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Boston-area colleges bracing for students’ return

When Tara Daniels returns to her college classes this week she will be wearing a mask and sanitizing her hands dozens of times a day. The junior at Stonehill College in Easton has leukemia, which has weakened her immune system. If she were to contract the flu, the consequences could be dangerous.

“The flu would definitely hospitalize me,” Daniels said Saturday in a phone interview.

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As thousands of Boston-area college students return to town for the spring semester, university officials are taking preventive measures to avoid further outbreaks of influenza. Some institutions, including the Massachusetts Institute of Technology, Northeastern University, Simmons College, Tufts University, and Wellesley College, are offering free flu vaccinations to students. At a few of these schools students do not even need an appointment; they can walk into health services at any time.

Daniels, a communications major, said she did most of her work from home last semester. She will be moving back into a dorm, and is nervous about living in close contact with other students again.

But Daniels said she is most concerned about attending class, because she will spend so much time in a confined space.

Daniels plans to explain her condition to her classmates and ask that, if they come to class sick, they tell the professor so she can sit far away from them or not attend.

Still, Daniels said, she worries “because someone could forget to say something, or come to class with the beginning symptoms.”

‘It costs us about $10 a shot to purchase the vaccine. But we think it’s money well spent.’

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Boston College, where classes are set to start Monday, has sent out notices encouraging students to get a flu shot before returning to campus. BC cleaning crews plan to wipe down door handles and other public spots, following the procedures taken during the 2009 swine flu outbreak.

“In 2009, facilities and staff redoubled their efforts, and they committed themselves to constantly wiping down stairway railings, buttons in elevators, and wiping down door handles,” said BC spokesman Jack Dunn. “That will be part of our plan moving forward.”

Dr. Howard Heller, chief of medicine at MIT Medical, said the school has administered nearly 13,000 free flu shots to students, faculty, staff, and family members. Still, he is expecting a substantial number of cases at MIT, where classes resume in February.

“We are going to see a lot of flu here but we are not going to be overwhelmed because we’ve done enough advance planning and immunization,” Heller said.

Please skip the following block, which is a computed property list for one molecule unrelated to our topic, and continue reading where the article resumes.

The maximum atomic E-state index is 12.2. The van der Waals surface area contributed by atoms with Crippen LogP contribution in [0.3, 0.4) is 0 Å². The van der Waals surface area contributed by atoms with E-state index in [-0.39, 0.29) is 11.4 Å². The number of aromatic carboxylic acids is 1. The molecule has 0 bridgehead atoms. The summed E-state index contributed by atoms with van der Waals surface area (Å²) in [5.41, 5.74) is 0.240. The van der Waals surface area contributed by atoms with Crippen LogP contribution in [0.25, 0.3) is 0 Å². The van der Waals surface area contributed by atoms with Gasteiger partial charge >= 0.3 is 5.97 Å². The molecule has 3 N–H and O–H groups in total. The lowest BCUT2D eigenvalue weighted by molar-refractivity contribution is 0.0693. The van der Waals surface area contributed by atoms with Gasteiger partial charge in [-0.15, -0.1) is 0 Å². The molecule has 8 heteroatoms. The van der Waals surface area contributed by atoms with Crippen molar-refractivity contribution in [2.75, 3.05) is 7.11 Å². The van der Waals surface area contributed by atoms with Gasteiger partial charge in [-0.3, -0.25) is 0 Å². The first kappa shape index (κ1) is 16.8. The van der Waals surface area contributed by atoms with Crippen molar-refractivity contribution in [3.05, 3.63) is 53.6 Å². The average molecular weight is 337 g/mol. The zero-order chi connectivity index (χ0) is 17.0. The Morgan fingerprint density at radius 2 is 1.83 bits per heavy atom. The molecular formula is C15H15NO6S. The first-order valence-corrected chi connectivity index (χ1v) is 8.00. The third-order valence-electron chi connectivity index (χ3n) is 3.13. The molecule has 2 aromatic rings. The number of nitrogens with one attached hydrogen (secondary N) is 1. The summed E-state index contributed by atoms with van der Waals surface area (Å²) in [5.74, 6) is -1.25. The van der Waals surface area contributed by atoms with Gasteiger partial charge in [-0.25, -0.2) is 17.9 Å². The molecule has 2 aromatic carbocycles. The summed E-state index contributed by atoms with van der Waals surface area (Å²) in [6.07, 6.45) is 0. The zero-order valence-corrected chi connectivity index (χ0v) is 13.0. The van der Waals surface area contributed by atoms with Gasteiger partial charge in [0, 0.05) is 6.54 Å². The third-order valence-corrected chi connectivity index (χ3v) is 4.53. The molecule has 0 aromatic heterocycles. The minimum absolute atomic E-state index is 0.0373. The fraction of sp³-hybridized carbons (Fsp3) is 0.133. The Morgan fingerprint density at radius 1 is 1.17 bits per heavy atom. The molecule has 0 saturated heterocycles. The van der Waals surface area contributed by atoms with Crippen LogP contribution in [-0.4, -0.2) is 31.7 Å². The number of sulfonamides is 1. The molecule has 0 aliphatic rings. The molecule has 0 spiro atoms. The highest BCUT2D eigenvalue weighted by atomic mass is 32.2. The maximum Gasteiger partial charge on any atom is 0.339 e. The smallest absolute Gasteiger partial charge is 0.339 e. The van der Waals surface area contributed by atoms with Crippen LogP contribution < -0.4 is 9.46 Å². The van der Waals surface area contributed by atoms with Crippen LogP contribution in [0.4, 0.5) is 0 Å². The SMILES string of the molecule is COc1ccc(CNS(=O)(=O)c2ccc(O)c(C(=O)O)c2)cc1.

More than 750 confirmed cases of the flu have been reported in Boston this season, the city’s health commission said. Last year, there were about 70 cases.

There have been at least five flu-related deaths in Boston, all adults over 65. A child under 6 also died after contracting the flu, city officials said. An official cause for the child’s death has yet to be determined. The city has declared a public health emergency.

Statewide, according to the state Department of Public Health, there have been 18 flu-related deaths this season.

With thousands of college students living in dormitories and other close quarters, the risk is especially acute. “It’s a good opportunity for viruses spreading,” said MIT’s Heller. “[But] a big chunk of our population is young, healthy people.”

Boston University is holding five flu clinics this week. Students without university insurance will be billed $30.

Other colleges are also charging, but amounts vary. At Suffolk University, students without the school health insurance plan pay $15, and at Brandeis University students are asked to bring $20 in cash.

Heller said MIT has instituted massive outreach programs, which include flu clinics that “run like military-style operations.” In addition to the clinics, the health services office has a “flu line” for students who have any flu-related questions.

MIT also has a program of student ambassadors, or “MedLinks,” who are knowledgeable about health issues ranging from sexually transmitted diseases to influenza.

Each MedLink is equipped with a medical kit, which includes medicine to help treat flu symptoms. And Student Support Services at MIT will authorize excused absences for students who are sick with the flu.

Mark Douglass, an associate clinical professor of pharmacy at Northeastern, where the spring semester started Jan. 7, said the university saw high numbers of students getting vaccinated last week.

The University Health and Counseling Services reported that approximately 250 students went to the office Thursday for flu shots, Douglass said. Typically there are only about 20 students per day who go in for the vaccination.

“People are just heeding the warnings,” he said.

Michelle Bowdler, the senior director of health and wellness services at Tufts, said the school has vaccinated approximately 40 percent of its students. In the past, Tufts administered about 1,200 to 1,400 flu shots each year, Bowdler said. But now that number is up to more than 3,000 shots per year.

Bowdler said that at Tufts, students are not charged for the vaccination. “It costs us about $10 a shot to purchase the vaccine,” she said. “But we think it’s money well spent.”

If a student contracts the flu, she noted, the consequences can linger.

“The students are here to learn,” she said. “If they get the flu they can be out of commission for one to three weeks and that can really affect their semester.”

Katherine Landergan can be reached at klandergan@globe.com.
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